The Bean Trees

Barbara Kingsolver
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Chapters Ten–Eleven

Summary Chapters Ten–Eleven

Lou Ann shuddered. “That door’s what gets me. The way they made the door handle. Like a woman is something you shove on and walk right through. I try to ignore it, but it still gets me.”

See Important Quotations Explained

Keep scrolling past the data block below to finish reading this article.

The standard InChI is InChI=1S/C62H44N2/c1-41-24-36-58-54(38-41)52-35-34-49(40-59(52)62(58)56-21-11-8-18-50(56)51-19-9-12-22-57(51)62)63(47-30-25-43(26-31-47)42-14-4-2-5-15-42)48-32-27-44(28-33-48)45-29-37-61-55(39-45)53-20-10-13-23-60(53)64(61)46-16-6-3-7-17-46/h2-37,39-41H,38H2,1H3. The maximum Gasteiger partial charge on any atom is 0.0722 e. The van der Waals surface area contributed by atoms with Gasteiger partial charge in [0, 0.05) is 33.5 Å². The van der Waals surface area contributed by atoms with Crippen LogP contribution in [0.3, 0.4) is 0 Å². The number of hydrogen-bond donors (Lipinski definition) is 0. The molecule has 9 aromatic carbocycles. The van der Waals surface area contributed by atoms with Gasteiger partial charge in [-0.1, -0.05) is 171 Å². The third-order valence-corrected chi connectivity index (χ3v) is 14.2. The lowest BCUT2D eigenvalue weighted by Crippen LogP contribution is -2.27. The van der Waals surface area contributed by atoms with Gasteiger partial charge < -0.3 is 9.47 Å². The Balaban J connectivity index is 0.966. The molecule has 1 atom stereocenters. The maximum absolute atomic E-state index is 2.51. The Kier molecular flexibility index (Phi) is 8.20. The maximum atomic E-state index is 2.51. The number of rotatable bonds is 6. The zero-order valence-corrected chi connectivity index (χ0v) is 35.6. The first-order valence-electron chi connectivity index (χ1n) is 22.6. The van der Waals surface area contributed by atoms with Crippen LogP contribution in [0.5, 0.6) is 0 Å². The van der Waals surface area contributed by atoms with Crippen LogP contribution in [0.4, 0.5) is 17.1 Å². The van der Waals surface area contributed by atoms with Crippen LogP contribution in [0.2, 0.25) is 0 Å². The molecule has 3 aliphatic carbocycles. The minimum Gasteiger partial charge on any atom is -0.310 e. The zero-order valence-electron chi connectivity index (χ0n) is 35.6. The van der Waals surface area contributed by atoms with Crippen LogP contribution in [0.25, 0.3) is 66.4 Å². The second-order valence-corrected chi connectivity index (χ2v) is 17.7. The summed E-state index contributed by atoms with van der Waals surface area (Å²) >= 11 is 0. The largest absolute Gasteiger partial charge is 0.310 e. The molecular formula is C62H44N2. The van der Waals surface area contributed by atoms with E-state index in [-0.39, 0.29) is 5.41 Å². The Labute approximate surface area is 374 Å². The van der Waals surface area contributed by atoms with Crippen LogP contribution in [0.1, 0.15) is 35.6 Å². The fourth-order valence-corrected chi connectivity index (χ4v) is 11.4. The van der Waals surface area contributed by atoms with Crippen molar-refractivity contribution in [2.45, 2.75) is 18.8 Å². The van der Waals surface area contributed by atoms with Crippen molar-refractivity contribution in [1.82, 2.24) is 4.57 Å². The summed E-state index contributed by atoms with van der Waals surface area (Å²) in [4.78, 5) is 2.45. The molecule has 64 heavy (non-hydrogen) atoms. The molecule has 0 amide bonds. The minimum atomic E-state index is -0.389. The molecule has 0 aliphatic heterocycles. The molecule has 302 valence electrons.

In Chapter Eleven, Lou Ann fully comprehends that Angel has left for good and that she must go on without him and support her family. The fact that she loves the factory where she works despite its unpleasantness suggests that earning money gives Lou Ann a needed sense of purpose. Because of her new job, Lou Ann stops reading disaster stories and criticizing herself. As Taylor says, the job seems to iron out some of Lou Ann’s “wrinkled edges.” Just as Lou Ann begins to gain self-confidence and self-reliance, however, Angel sends word that he misses her and wants to be with her again. The package he sends indicates his unfamiliarity with his family: the boots are far too big for Dwayne Ray, and Lou Ann’s hair is too short for clips.